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I have a /bin/foo shell script file.

How to exit a shell script on error AND message the user?

If I simply use a set -e then it exits on error, but no commands running when it hits error, like sending a message to STDOUT or sending a mail.

The question: how to run a command if the shell script runs to an error?

SLES12, bash.

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2 Answers 2

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You can create a function to message your user and use trap to have it execute when the script exits in error:

#!/bin/bash

set -e

on_exit () {
    echo "This script has exited in error"
}

trap on_exit ERR

echo 'yes' | grep "$1"

In use:

$ ./script.sh yes
yes
$ ./script.sh no
This script has exited in error
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  • As if there wasn't a recent flurry of questions about set -e being completely unreliable.
    – user313992
    Commented Jun 7, 2019 at 20:02
  • @UncleBilly: I don't know what you're talking about but this Q/A has nothing to do with the reliability of set -e. That is working exactly how it should.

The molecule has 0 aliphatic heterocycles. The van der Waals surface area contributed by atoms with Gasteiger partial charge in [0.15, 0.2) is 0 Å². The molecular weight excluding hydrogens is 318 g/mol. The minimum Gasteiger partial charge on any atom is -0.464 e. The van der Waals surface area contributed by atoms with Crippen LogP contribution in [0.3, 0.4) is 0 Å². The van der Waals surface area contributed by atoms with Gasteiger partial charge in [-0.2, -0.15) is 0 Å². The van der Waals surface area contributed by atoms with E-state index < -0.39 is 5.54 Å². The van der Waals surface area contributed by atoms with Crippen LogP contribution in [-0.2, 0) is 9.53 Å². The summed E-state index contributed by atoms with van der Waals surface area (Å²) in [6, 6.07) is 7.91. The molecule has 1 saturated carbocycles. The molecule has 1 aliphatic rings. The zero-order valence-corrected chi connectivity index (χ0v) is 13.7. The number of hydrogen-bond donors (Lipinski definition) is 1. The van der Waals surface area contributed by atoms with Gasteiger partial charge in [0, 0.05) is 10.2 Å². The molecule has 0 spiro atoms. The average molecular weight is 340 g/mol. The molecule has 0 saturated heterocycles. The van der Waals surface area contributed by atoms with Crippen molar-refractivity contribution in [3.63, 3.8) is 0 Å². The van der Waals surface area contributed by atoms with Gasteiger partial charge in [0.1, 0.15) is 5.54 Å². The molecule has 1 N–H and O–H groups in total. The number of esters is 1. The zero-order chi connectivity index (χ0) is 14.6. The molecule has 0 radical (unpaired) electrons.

– jesse_b
    Commented Jun 7, 2019 at 20:04
  • Is it? What if the error happens inside a func? Would your trap be called or not? Also, think through whether/why do you need set -e at all.
    – user313992
    Commented Jun 7, 2019 at 20:21
  • It absolutely is. It would work fine with a function as long as the function was built properly. set -e is not really needed though when trapping err.
    – jesse_b
    Commented Jun 7, 2019 at 20:23
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If you want it to work on old sh too (instead just on bash):

#!/bin/sh
set -e
trap 'test $? -gt 0 && echo "This script has exited in error" >&2' 0

echo 'yes' | grep "$1"

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